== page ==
On Monday, as Morgan Stanley and Goldman Sachs were being reorganized into bank holding companies, the Board of Governors of the Federal Reserve System issued a new policy statement on equity investments in banks and bank holding companies to liberalize which investments are deemed “noncontrolling” (and thus don’t subject investors to the Bank Holding Company Act of 1956).
As a Sullivan & Cromwell memo notes: the areas of liberalization include ownership of voting shares, director representation, total equity investment and convertible securities. The policy statement does not, however, deal with two other key, and arguably more important, issues: “club” investments and “silo” funds. Consequently, it remains to be seen whether the policy statement will facilitate substantial additional private equity investments in banks. In addition, the policy statement may facilitate shareholder activism.
A Gibson Dunn memo summarizes the policy’s changes as follows:
1. Director Representation – An investor may have at least one representative on a BHC’s board of directors. It may also have two representatives “when the investor’s aggregate director representation is proportionate to its total interest in the banking organization [that is, the greater of the investor’s voting interest or total equity in the organization], but does not exceed 25 percent of the voting members of the board, and another shareholder of the banking organization is a [BHC] that controls the banking organization under the BHC Act.” (footnotes omitted).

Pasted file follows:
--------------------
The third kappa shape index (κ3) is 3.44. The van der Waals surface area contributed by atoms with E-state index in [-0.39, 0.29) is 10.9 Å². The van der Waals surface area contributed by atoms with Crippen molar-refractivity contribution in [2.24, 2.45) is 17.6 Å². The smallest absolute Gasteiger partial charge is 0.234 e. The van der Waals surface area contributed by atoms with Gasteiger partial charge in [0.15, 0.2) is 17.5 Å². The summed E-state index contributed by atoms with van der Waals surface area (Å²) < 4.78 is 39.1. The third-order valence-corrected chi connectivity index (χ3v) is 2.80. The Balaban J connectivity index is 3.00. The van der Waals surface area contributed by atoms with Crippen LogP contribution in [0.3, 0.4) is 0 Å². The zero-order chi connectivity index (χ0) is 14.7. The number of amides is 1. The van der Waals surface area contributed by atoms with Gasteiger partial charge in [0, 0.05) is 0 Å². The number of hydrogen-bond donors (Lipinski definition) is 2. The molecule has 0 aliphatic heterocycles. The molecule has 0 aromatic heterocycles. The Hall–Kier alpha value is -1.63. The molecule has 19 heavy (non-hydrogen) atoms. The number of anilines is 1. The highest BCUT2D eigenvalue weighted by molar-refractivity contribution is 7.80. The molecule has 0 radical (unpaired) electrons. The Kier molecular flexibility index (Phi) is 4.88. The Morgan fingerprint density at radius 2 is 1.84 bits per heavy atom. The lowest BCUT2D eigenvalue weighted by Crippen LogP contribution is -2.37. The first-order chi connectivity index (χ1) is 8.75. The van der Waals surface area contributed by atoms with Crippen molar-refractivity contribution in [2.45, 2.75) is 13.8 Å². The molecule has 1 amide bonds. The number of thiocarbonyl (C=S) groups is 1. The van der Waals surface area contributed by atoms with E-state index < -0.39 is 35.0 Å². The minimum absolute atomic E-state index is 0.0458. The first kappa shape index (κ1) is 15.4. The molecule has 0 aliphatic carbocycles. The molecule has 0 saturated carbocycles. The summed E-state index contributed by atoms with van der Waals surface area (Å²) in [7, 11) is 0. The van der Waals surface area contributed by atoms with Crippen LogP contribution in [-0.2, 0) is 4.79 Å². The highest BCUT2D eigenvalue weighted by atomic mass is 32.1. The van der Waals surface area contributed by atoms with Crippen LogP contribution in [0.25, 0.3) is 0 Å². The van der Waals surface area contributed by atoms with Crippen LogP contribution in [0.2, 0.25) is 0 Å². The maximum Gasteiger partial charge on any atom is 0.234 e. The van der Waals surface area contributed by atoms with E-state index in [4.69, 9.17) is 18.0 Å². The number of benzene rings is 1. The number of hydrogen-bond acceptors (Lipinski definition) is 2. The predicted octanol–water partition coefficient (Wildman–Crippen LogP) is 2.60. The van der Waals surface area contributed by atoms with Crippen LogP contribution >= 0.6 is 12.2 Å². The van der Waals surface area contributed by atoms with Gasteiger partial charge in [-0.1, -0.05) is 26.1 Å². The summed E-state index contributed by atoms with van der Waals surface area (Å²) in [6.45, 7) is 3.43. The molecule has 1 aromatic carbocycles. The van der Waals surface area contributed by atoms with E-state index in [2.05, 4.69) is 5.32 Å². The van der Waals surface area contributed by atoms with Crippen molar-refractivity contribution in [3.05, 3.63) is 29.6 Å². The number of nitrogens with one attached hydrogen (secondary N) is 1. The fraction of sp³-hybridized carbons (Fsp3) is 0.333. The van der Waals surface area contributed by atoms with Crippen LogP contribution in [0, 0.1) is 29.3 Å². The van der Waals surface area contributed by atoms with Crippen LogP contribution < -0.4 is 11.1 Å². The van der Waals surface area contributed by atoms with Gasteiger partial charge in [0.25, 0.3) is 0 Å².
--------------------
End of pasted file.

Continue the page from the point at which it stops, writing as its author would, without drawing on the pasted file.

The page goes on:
2. Increased Maximum Investment – An investor may own “a combination of voting and nonvoting shares that, when aggregated, represents less than one-third [33%] of the total equity of the organization (and less than one-third of any class of voting securities, assuming conversion of all convertible nonvoting shares held by the investor) and does not allow the investor to own, hold or vote 15 percent or more of any class of voting securities of the organization.”
3. Enhanced Consultations with Management – An investor may communicate and advocate with management for changes in a BHC’s policies or operations such as policies related to mergers, management changes, dividends, debt or equity financing, new business lines, and subsidiary divestitures. An investor may not make explicit or implicit threats to dispose of shares in the BHC or to sponsor a proxy solicitation as a condition of action or non-action by the BHC or its management in connection with these policy discussions.
We have posted memos on this development in our “Bank M&A” Practice Area.